Jesus goes on to tell His disciples that from within the dominion of Heaven, those called to it are to bring out both what is new and what is old.

Because we serve a Living God, we must obey Jesús’ command to bring treasures both new and old out of His Truth. And while this doesn’t mean indulging new tricks of the devil, who tempts us with making temporary idols based often on the culture of dwelling, it does mean embracing the work of the Spirit today, the “new,” because our resurrected Lord is certainly not confined to the past.

And of course, the “old” is just as important. Jesus calls us to adhere to His teachings and commandments, trusting that “He is working all things for good” and that within those commandments that are simply true, He is doing new things.

Ultimately, when Jesus works His way into our hearts, and we glimpse His Spirit, there is no going back. Nothing else in this world that tries to tempt or satisfy could ever come close and is ever fading, and Jesus puts it this way: “The dominion of heaven is like treasure hidden in a field, which a man found and hid; then in his JOY he goes and sells all that he has and buys that field.” The man changed by Jesus Christ does not physically lose his life. Jesus promises to fulfill our earthly needs. But the man who knows and abides in Jesus Christ loses the fixation and longings, the restlessness and heartbreak, exchanged for the JOY of serving the ETERNAL Heavenlies. The Heavenlies, which Jesus calls “His Father’s House” in the book of John, “eternity” in 2 Peter, “the better country” to “reign with Christ forever.” Which He calls paradise. And when we accept Jesus as Lord of our lives, we know that that home with Him is waiting for us, there are trumpets sounding in Heaven as we speak, but the work and servantship and this JOY unspeakable is NOW; the Kingdom of Heaven is within us.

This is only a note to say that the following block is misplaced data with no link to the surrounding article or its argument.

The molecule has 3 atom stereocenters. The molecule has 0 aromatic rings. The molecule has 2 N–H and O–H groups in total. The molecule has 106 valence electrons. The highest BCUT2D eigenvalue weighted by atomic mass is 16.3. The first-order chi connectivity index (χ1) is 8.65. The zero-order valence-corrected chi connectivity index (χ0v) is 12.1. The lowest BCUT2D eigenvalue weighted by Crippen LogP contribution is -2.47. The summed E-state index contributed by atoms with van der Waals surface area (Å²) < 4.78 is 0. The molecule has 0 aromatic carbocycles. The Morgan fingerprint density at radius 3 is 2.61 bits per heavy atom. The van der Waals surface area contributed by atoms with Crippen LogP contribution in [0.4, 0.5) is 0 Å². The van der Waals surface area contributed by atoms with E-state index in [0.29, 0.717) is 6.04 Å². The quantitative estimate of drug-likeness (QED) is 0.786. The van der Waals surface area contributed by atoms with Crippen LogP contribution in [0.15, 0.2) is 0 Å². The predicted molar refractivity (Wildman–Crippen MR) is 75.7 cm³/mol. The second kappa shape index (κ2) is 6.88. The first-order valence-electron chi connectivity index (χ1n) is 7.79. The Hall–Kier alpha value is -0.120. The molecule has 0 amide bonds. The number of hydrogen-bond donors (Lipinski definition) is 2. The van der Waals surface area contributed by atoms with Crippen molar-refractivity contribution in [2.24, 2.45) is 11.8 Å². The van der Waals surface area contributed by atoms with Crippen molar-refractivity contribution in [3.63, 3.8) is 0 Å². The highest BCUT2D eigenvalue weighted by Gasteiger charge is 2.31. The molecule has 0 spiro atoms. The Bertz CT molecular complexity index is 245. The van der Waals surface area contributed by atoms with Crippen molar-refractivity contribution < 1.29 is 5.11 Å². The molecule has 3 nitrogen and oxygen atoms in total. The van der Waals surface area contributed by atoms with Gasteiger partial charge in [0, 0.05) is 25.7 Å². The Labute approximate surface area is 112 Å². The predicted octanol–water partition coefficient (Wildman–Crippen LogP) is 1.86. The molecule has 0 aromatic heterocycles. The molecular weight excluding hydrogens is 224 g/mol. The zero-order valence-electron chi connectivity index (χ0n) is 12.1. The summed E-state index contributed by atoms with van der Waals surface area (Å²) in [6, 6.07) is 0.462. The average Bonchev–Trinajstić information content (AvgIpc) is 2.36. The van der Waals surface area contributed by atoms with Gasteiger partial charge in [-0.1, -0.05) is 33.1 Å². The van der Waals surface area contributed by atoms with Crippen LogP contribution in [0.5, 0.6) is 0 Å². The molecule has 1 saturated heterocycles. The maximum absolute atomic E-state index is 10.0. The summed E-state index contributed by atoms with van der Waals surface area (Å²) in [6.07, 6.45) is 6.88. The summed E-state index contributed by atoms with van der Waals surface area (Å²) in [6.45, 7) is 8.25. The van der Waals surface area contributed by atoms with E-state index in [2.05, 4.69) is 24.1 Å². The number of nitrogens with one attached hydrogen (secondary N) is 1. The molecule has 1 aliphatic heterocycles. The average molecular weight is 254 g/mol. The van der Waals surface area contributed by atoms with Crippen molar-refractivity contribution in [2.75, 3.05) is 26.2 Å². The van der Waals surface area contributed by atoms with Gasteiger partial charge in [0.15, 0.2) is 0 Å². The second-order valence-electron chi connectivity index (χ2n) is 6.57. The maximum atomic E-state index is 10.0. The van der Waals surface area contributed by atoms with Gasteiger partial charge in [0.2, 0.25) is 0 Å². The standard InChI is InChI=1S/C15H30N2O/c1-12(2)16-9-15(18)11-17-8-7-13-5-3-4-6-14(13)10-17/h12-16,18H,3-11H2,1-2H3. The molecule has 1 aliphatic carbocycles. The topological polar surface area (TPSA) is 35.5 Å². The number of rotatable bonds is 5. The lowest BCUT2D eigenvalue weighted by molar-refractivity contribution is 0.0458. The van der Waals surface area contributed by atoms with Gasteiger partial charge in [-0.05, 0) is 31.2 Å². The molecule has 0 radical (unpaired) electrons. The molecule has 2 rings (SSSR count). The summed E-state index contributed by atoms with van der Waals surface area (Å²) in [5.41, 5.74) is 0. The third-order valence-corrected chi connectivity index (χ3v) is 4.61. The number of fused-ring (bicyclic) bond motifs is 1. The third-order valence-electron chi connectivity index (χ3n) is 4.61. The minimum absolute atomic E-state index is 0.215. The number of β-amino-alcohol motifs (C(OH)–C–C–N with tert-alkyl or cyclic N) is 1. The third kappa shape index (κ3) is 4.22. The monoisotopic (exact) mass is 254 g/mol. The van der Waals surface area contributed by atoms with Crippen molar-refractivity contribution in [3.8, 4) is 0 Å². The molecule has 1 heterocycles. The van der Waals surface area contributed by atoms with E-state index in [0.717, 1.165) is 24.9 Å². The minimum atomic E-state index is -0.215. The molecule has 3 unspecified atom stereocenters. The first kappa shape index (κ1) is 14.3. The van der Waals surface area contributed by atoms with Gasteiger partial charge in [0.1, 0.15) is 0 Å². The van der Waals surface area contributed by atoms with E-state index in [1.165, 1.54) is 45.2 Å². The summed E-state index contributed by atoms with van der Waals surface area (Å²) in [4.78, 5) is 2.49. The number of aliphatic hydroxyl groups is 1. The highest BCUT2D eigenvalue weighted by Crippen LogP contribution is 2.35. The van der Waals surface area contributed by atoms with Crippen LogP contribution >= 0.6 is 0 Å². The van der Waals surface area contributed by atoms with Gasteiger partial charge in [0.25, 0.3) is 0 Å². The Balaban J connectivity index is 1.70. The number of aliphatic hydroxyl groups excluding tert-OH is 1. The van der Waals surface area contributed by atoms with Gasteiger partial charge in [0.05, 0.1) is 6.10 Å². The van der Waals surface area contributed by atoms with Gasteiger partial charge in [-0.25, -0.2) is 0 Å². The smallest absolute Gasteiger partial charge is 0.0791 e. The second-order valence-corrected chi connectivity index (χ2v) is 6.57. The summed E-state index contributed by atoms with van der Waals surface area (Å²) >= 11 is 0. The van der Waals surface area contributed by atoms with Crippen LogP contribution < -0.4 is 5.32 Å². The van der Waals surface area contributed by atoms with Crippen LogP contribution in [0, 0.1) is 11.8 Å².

When asked by the Pharisees when the kingdom of God would come, Jesus replied, “The kingdom of God will not come with observable signs. Nor will people say, ‘Look, here it is,’ or ‘There it is.’ For you see, the kingdom of God is in your midst.”

This was true when I was in the little apartment, antsy for a place to truly call home. It was true when my little sister was picturing a future life in NYC, and it will be true if she is living there one day, busking in the streets or working in a little office. And she need only ask the Spirit into her heart to guide her, and you need only ask the Spirit into your heart to guide you, and we witness our Father father us.

In the time of Jesús’ teaching, people thought they knew what He meant when He spoke about the Kingdom of Heaven. But when he told His parables about that Kingdom, they were surprised to hear it compared to a place where lost sheep are found, new is brought out of old. Our faith is built on a HISTORY of God’s rightful dealings with the people of Israel, and then our following a risen Christ.

When our lives are in submission to the sower Jesus, knowing we are the new Israel, saying, I’m coming to Your altar, Jesús, submitting to all your doctrines as Truth and love, we rest in an ever-growing tree, glimpse His precious face, and His Spirit strengthens us to say, “Hence all earthly treasure, JESUS is my pleasure.”